Wednesday, November 2, 2011

Any Other Tuesday

(Pre-Script: This post should be read as the song, "Paradise," #43 on the playlist, plays in the background. Go down to the playlist, click on that song, then come back and resume reading. I'll wait...)(...still waiting...)

So there I was in the middle of my nightmare, just at the part where the two headed sea monster lifts his head out of the middle of the open sea, in which I have unwillingly found myself. I have been having this dream for 17 years, I think. Only this time, I blinked, and it wasn't a dream.

how did I get here?
There are those who say that the ocean is the culmination of all of the worlds tears, and that's why it is so salty. How ironic that the one thing we all need, we have an abundance of, yet in a form that, if we drink it, will kill us. How often have I indulged in my own emotional suicide, simply by taking little sips here and there at my own ocean; so sure it's enticing appearance is what I need to make it through this day. I'm no longer so sure that such self indulgence is a good thing. I used to believe that it was.
It had started out to be a Tuesday. I was going to meet a friend for lunch. Let me interrupt myself here to issue this advice: when making plans to meet a friend for lunch, be sure to remember whether this is one of your sane friends or not. Not only is Joel off center, he is the most insane person I have ever been semi close to. I say semi close because how can one be fully close to someone who is so busy swinging from one extreme to the next, as if on his own internal pendulum? if you get too close you might lose an eye. Still, even not close, Joel and I have always been close. We haven't seen each other in, like, 10 years, but we have always been close. I would do the math for you, but I only just made it through Geometry and Statistics because I was too busy daydreaming and answering my own internal formulas to pay attention in class. So when Joel showed up at the pub, instead of saying "hi," or "how are you," like other people do, the first thing he said was, "There are whales off the coast in Santa Cruz right now!"

Me: "let's go see them!"
Joel: "I'll drive."

Let me interrupt myself here to issue this advice: When making plans to fill in the blank of your own life, be sure to remember whether you are sane or not. I am only semi sane, usually. Why are so many relationships based on the consummation of too many calories, anyway?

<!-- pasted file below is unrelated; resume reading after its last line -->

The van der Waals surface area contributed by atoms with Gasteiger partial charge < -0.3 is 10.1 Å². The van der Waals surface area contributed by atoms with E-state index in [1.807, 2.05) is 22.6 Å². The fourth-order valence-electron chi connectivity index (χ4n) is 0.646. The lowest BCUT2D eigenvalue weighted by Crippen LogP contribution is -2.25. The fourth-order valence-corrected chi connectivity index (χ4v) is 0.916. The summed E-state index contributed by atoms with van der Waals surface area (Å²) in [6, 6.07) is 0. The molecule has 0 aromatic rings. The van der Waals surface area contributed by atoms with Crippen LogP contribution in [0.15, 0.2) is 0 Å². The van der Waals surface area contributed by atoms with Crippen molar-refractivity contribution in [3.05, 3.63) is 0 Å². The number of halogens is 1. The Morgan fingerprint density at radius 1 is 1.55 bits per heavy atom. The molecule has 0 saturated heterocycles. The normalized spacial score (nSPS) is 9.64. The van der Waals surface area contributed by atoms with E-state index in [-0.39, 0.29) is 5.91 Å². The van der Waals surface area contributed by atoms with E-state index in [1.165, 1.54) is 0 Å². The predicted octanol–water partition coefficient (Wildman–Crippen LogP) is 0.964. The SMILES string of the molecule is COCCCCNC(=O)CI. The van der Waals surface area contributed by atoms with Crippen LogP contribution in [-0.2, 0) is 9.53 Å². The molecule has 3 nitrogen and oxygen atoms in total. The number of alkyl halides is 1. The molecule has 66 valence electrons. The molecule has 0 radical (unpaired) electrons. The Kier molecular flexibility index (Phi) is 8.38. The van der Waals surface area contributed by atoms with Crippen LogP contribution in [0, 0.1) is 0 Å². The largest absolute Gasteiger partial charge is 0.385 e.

We drove off in a car headed towards the end of the land,

the beginning of the water,

the end of where I exist as a solid unit and my subconscious mind take over.

Where the sidewalk ends.

Where the Wild Things Are.

Where the world drops off into liquid fear.

I, like so many sanity seeking folks I know, like to stand back from the edge of that place, and watch from a safe distance. But that was before I had a crazy man driving the car, (ask yourself, why did I agree to strap into the passengers seat of a crazy man's car?) illegally making phone calls to rent a kayak as he drove. He was also calling his cousin to meet us at the kayak place because standing on the shore was not enough for Joel, and he knew it would not be enough for his cousin, either. They both wanted to be out there, where whales were a live happening. They wanted to actually jump off of the kayak and swim with the whales. They wanted to sing songs with the whales and watch their IQ's leap 20 points. I just wanted to make it out of the experience alive enough to actually enjoy whatever IQ I was left with on dry land.

Let me interrupt myself here to issue this advice: Always be sure the people who are accompanying you to your greatest fear at least have a holy reverence for your fear, or at least are not going to go barreling head first into it so you have no chance to do the thing half way, even if you wanted to.
Or be like me, and completely disregard your own advice.

Here's why I agreed to get in the kayak with my crazy friend and his even crazier cousin:

Not because I wanted to do the thing that terrified me, but because I wanted to have done it.

I sat in a kayak with two fearless men who did not slow down as the open ocean approached, but sped up to be a part of it; who, when they saw whales, paddled as fast as they could

directly over where the whales had just gone under. I was the only one who considered the possibility of being swatted by the whale's massive body, of being killed, or worse,




(And then to have to continue living.)

After being swallowed whole by wave upon wave of my own fear, I eventually found that since I had no choice but to be fully in this moment, I let go and found myself on the shores of the peace that passes all understanding. I unclenched myself long enough to realize that a kayak, though tiny compared to the whole of the ocean, practically driftwood against the strength of a humpback whale, is actually fairly stable. Plus we had oars; I had much more control of this moment than I had been willing to believe.

Unexpectedly, the whales, right in front of our kayak, both jumped out of the water headfirst, facing each other.

I think we were 20 feet away from them.

I have never seen anything like that, and neither have you.

It wasn't until I was standing on solid land, the kayak having been securely secured to the top of the car, that I looked down and realized that there were salt deposits all over my arms, legs, and face; the places usually only touched by the salt of my own sweat, my own tears, had been purified from some primitive, deep store where the tears of all of the whole of the world were touching me, and I chose to bear witness. I did not wash it off for at least the rest of the day.


1 comment:

vic-a-la said...

that's crazy. and foolish. and amazing. and i wouldn't expect anything less from an afternoon with joel. and i'm glad you didn't die and did have your life-changing experience. whew! loves.